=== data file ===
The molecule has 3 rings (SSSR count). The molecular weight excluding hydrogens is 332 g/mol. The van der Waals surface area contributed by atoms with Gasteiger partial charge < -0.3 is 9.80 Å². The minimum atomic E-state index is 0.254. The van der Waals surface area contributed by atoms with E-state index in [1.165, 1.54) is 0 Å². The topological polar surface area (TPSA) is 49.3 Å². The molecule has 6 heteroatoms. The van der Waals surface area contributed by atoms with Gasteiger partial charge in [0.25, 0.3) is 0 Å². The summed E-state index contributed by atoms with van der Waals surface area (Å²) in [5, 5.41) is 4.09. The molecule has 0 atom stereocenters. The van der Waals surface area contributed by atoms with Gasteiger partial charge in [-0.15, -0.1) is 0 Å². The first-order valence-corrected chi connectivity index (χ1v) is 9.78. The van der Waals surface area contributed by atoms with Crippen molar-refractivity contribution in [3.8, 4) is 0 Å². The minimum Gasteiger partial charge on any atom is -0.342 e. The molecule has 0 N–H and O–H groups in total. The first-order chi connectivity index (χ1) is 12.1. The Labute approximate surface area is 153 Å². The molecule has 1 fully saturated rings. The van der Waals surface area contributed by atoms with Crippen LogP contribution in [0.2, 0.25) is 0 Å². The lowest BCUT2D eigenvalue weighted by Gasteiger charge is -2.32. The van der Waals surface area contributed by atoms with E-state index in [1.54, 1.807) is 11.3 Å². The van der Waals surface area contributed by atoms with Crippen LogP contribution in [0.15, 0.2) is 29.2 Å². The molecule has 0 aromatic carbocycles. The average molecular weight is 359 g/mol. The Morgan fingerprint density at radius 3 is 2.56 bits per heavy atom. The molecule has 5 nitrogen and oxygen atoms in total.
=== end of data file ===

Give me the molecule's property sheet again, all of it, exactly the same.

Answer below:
The molecule has 3 rings (SSSR count). The molecular weight excluding hydrogens is 332 g/mol. The van der Waals surface area contributed by atoms with Gasteiger partial charge < -0.3 is 9.80 Å². The minimum atomic E-state index is 0.254. The van der Waals surface area contributed by atoms with E-state index in [1.165, 1.54) is 0 Å². The topological polar surface area (TPSA) is 49.3 Å². The molecule has 6 heteroatoms. The van der Waals surface area contributed by atoms with Gasteiger partial charge in [0.25, 0.3) is 0 Å². The summed E-state index contributed by atoms with van der Waals surface area (Å²) in [5, 5.41) is 4.09. The molecule has 0 atom stereocenters. The van der Waals surface area contributed by atoms with Gasteiger partial charge in [-0.15, -0.1) is 0 Å². The first-order valence-corrected chi connectivity index (χ1v) is 9.78. The van der Waals surface area contributed by atoms with Crippen molar-refractivity contribution in [3.8, 4) is 0 Å². The minimum Gasteiger partial charge on any atom is -0.342 e. The molecule has 0 N–H and O–H groups in total. The first-order chi connectivity index (χ1) is 12.1. The Labute approximate surface area is 153 Å². The molecule has 1 fully saturated rings. The van der Waals surface area contributed by atoms with Crippen LogP contribution in [0.2, 0.25) is 0 Å². The lowest BCUT2D eigenvalue weighted by Gasteiger charge is -2.32. The van der Waals surface area contributed by atoms with E-state index in [1.54, 1.807) is 11.3 Å². The van der Waals surface area contributed by atoms with Crippen LogP contribution in [0.15, 0.2) is 29.2 Å². The molecule has 0 aromatic carbocycles. The average molecular weight is 359 g/mol. The Morgan fingerprint density at radius 3 is 2.56 bits per heavy atom. The molecule has 5 nitrogen and oxygen atoms in total.